Rare Mosaics Discovered In Galilee
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While excavating an ancient synagogue in northern Israel, experts have unearthed beautiful mosaics that show the parting of the Red Sea and Noah's Ark.
The mosaics were found on the floor of the synagogue in Huqoq, which dates back to the fifth century when it was a part of the Roman Empire.
The two panels of the mosaic floor were found to depict Noah's Ark and the parting of the Red Sea. The Noah's Ark mosaic showed pairs of animals and the Red Sea mosaic showed soldiers being swallowed by fish with overturned chariots.
According to a CBS news report these images are very rare for the time period.
Excavation director, Jodi Magness, from the University of North Carolina at Chapel Hill said,
"I only know of two other scenes of the parting of the Red Sea in ancient synagogues."
"One is in the wall paintings at Dura Europos , which is a complete scene but different from ours -- no fish devouring the Egyptian soldiers," Magness said.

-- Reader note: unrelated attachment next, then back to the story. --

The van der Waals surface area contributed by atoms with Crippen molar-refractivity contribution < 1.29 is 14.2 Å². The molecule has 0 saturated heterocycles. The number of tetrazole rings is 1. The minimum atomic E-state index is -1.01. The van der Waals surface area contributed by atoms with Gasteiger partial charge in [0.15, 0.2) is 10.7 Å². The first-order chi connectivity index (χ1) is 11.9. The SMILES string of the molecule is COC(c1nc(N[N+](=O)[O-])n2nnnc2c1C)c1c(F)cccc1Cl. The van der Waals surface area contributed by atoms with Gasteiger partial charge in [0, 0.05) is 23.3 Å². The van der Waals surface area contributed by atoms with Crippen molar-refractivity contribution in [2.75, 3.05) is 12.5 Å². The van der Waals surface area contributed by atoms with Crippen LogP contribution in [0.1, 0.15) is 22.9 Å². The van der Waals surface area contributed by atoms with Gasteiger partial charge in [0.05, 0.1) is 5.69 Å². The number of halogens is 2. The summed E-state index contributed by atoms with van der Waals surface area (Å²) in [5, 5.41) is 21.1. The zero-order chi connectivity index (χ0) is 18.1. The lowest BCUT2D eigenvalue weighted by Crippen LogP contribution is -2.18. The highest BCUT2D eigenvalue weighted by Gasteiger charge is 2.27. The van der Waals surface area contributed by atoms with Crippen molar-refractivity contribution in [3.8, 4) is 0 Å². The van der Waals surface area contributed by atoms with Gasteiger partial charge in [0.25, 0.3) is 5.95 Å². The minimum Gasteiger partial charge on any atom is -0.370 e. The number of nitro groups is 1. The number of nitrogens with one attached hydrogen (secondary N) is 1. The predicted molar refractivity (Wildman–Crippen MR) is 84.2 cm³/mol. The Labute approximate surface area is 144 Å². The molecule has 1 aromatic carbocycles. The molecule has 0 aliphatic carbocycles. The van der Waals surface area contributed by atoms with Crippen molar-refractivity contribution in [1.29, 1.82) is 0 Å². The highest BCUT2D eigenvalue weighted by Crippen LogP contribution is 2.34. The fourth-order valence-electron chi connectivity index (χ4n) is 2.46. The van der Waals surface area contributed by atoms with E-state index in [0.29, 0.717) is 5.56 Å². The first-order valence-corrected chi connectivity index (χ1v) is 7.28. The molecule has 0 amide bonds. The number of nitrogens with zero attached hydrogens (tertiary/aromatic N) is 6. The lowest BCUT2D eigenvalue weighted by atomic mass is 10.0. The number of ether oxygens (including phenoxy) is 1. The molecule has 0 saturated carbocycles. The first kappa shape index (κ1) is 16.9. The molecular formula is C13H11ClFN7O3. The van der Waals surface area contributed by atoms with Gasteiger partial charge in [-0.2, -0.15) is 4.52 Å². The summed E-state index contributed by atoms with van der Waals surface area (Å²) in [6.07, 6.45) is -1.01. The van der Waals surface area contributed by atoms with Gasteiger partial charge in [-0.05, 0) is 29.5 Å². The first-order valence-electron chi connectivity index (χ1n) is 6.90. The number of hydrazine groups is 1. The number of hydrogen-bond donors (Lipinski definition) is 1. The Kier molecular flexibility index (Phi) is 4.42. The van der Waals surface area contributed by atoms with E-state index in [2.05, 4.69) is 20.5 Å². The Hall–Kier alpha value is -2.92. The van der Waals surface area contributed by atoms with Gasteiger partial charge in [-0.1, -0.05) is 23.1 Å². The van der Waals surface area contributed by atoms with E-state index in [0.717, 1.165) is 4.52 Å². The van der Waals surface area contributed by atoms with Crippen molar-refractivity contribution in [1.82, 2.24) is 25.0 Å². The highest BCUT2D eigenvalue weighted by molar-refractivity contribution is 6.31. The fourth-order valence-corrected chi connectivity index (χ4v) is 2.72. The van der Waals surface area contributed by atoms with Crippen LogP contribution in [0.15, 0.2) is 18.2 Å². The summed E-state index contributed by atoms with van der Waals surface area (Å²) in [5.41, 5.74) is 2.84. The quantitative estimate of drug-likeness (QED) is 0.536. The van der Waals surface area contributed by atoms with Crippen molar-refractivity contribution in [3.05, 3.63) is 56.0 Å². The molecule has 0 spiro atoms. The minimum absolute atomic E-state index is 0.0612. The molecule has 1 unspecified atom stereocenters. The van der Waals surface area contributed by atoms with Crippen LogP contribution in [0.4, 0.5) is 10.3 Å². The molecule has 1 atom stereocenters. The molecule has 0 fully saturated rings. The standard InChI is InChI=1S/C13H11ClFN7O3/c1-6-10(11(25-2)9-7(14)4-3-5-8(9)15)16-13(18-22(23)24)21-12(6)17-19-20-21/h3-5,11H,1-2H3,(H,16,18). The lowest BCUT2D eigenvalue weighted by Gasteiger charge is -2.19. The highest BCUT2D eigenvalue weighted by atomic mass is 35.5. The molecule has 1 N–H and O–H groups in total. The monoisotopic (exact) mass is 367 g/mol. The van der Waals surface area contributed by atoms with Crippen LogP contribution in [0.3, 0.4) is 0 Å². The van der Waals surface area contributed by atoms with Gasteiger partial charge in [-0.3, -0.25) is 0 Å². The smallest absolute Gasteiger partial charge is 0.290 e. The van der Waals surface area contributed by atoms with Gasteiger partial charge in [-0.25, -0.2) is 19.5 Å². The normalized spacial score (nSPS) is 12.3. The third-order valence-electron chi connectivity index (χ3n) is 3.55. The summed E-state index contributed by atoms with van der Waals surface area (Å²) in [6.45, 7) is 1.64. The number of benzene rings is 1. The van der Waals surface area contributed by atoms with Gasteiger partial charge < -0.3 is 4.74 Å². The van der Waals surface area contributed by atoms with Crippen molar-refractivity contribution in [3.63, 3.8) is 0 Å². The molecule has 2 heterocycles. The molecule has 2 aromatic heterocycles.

"The other is at Wadi Hamam, but that's very fragmentary and poorly preserved," according to Magness.
Magness said the art depictions for the ark mosaic are also just as rare and the position of the ark is exact in the image.
"This panel is exactly as it should be...It's facing north, so people could see it as they entered from the south," where the main door would have been located," Magness said.
The excavation also discovered coins going back 2,300 years, which are vital for researchers to gain more knowledge of the synagogue and the associated village, according to a CBS News report.
"This is by far the most extensive series of biblical stories ever found decorating the mosaic floor of an ancient synagogue," Magness said.
UNC at Chapel Hill plans to continue their excavations at Huqoq in 2017.
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